Many companies are suffering as a result of Google penalties, with ever-changing rules and regular updates leaving the majority of online business owners guessing. This is not a rare occurrence.
In addition to this, a growing part of online strategy is to take down competitors by launching an attack on their SEO. This is done, usually quite efficiently, by buying a batch of cheap, bad links and directing them towards the rival site. This will cause Google to either drop the rankings of the target site or apply a penalty, which would effectively remove the target site from Google until the issue was fixed.
Unfortunately, many businesses find themselves under penalty for whatever reason, suffering the consequences and falling down the page rankings as a result. Their business may suffer substantially, with very little they can do to boost it until a full SEO recovery is made. But how is that done? And how can they begin to climb the slippery Google ladder once again?
Recently, we were approached by a holiday rentals company, which was insistent that it had been the target of a negative SEO attack.
Google had applied a manual penalty to the company’s site, meaning it was not listed on Google anywhere at all – it had completely vanished from search results. The team was frantic; enquiries and bookings had dropped dramatically as Google refused to show their site to potential customers searching for holiday rentals.
An initial analysis revealed their link profile as below:
The bad links were indeed appearing very high up on the breakdown. By considering the anchor text on the links from each site, we could identify a lot of ‘adult terms’ listed.
Again, this corresponded perfectly with the company’s suspicions; adult terms can often be chosen during a negative SEO attack and they will make the links appear even riskier to Google.
This case study is a prime example of why analysis is so important. It’s no good to devise a strategy to improve SEO without understanding what has caused the problem in the first place. The issue must be identified and directly addressed.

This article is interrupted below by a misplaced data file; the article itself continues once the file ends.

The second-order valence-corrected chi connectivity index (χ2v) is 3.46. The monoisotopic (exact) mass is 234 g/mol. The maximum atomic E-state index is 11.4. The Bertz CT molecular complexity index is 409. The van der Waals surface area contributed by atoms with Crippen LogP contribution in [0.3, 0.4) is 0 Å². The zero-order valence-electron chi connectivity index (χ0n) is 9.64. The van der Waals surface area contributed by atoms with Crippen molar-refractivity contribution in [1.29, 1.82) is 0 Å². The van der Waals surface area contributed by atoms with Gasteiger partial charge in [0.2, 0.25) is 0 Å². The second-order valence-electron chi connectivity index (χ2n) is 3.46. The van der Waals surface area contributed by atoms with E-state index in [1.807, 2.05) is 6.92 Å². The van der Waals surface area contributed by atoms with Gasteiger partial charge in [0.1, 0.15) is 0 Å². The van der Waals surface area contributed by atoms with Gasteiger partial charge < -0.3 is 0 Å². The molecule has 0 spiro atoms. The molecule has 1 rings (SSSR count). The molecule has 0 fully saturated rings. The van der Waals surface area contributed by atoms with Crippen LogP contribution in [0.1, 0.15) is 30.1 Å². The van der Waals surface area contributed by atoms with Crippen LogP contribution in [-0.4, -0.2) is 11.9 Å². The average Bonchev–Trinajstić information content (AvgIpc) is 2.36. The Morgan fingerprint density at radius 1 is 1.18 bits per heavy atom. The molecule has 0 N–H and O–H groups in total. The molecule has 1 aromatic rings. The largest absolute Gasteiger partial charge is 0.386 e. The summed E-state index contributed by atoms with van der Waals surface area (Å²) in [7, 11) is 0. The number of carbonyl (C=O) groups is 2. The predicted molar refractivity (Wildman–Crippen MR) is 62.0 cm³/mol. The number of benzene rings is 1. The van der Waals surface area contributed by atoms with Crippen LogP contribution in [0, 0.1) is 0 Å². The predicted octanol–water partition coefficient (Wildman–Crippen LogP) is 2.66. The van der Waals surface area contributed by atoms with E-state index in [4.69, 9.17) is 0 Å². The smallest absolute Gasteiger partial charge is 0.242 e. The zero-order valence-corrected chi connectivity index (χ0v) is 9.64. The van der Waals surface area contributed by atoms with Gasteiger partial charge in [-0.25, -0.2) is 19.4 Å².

As we investigated the links further to discover precisely what had happened, it became clear that the sites fell into a few categories:
- Adult themed forum posts.
- Classified advert sites.
- Poor quality free hosted blog style sites.
This was where things began to stop adding up. Although forums can be used as part of a negative SEO attack, it was unusual to find classified adverts directing to a site as part of one of these campaigns. Intrigued, we read a handful of the posts, which showed us precisely what had caused the penalty – it was certainly far from what was originally expected by the client, demonstrating exactly why it’s so critical to properly investigate the cause.
The posts and adverts were listings by ‘ladies of the night’ who had rented the holiday apartment or home as a base to work from. The client then performed an internal investigation of the situation, coming to the conclusion that somewhere around 10% of their recent bookings could possibly have been from prostitutes. We even found a forum for escorts where they had discussed locations to work from and named and linked to the client.
Whilst the client sorted their booking procedures to vet for people abusing their properties, we conducted a thorough link audit of the links in their profile and went through every link to make a decision about whether each was within or contrary to Googles Webmaster Guidelines. The basic rule we use in determining good from bad is “what was the intent when this link was placed”. This work ended in us having to disavow a large proportion of their worst links.
Once we cleaned up, we waited for Google to crawl the sites we disavowed, which took around 10 days, and then submitted a reinclusion request to Google. This clearly explained that the rentals company understood why they had a penalty applied and that they had taken corrective action to put processes in place that would try to prevent the issue occurring again.
Here is how the risk looked after we had completed our work:
By Paul Madden, director of data intelligence agency Kerboo.